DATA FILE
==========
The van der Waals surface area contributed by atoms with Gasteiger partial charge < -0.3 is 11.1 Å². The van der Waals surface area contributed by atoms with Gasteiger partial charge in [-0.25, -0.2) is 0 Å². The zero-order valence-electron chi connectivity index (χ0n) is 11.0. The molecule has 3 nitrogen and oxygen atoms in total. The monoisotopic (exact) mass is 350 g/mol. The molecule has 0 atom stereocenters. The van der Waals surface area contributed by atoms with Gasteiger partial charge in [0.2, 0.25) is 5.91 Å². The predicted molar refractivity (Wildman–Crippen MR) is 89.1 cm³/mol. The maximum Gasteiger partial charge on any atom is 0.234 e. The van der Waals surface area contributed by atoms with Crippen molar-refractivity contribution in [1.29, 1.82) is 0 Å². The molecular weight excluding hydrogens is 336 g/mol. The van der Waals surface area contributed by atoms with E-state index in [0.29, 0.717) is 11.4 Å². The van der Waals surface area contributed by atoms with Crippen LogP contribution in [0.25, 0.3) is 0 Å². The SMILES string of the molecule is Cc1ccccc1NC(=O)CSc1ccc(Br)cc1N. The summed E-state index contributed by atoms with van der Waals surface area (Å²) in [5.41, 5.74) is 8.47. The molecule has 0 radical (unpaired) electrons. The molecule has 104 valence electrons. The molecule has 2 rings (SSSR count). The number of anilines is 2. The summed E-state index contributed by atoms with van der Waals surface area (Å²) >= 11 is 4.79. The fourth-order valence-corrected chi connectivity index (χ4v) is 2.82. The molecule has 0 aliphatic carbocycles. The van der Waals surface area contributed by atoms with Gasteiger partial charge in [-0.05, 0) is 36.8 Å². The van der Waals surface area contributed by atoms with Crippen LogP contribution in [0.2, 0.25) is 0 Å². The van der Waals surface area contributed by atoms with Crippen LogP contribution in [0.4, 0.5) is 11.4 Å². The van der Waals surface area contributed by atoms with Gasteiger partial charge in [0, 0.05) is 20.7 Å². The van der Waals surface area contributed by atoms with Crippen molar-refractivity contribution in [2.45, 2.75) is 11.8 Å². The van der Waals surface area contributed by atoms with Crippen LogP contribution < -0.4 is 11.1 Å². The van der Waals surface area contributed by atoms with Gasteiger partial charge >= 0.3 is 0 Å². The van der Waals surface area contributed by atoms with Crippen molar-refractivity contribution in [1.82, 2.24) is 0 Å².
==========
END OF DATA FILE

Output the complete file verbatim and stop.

The van der Waals surface area contributed by atoms with Gasteiger partial charge < -0.3 is 11.1 Å². The van der Waals surface area contributed by atoms with Gasteiger partial charge in [-0.25, -0.2) is 0 Å². The zero-order valence-electron chi connectivity index (χ0n) is 11.0. The molecule has 3 nitrogen and oxygen atoms in total. The monoisotopic (exact) mass is 350 g/mol. The molecule has 0 atom stereocenters. The van der Waals surface area contributed by atoms with Gasteiger partial charge in [0.2, 0.25) is 5.91 Å². The predicted molar refractivity (Wildman–Crippen MR) is 89.1 cm³/mol. The maximum Gasteiger partial charge on any atom is 0.234 e. The van der Waals surface area contributed by atoms with Crippen molar-refractivity contribution in [1.29, 1.82) is 0 Å². The molecular weight excluding hydrogens is 336 g/mol. The van der Waals surface area contributed by atoms with E-state index in [0.29, 0.717) is 11.4 Å². The van der Waals surface area contributed by atoms with Crippen LogP contribution in [0.25, 0.3) is 0 Å². The SMILES string of the molecule is Cc1ccccc1NC(=O)CSc1ccc(Br)cc1N. The summed E-state index contributed by atoms with van der Waals surface area (Å²) in [5.41, 5.74) is 8.47. The molecule has 0 radical (unpaired) electrons. The molecule has 104 valence electrons. The molecule has 2 rings (SSSR count). The number of anilines is 2. The summed E-state index contributed by atoms with van der Waals surface area (Å²) >= 11 is 4.79. The fourth-order valence-corrected chi connectivity index (χ4v) is 2.82. The molecule has 0 aliphatic carbocycles. The van der Waals surface area contributed by atoms with Gasteiger partial charge in [-0.05, 0) is 36.8 Å². The van der Waals surface area contributed by atoms with Crippen LogP contribution in [0.2, 0.25) is 0 Å². The van der Waals surface area contributed by atoms with Crippen LogP contribution in [0.4, 0.5) is 11.4 Å². The van der Waals surface area contributed by atoms with Gasteiger partial charge in [0, 0.05) is 20.7 Å². The van der Waals surface area contributed by atoms with Crippen molar-refractivity contribution in [2.45, 2.75) is 11.8 Å². The van der Waals surface area contributed by atoms with Crippen LogP contribution < -0.4 is 11.1 Å². The van der Waals surface area contributed by atoms with Gasteiger partial charge >= 0.3 is 0 Å². The van der Waals surface area contributed by atoms with Crippen molar-refractivity contribution in [1.82, 2.24) is 0 Å².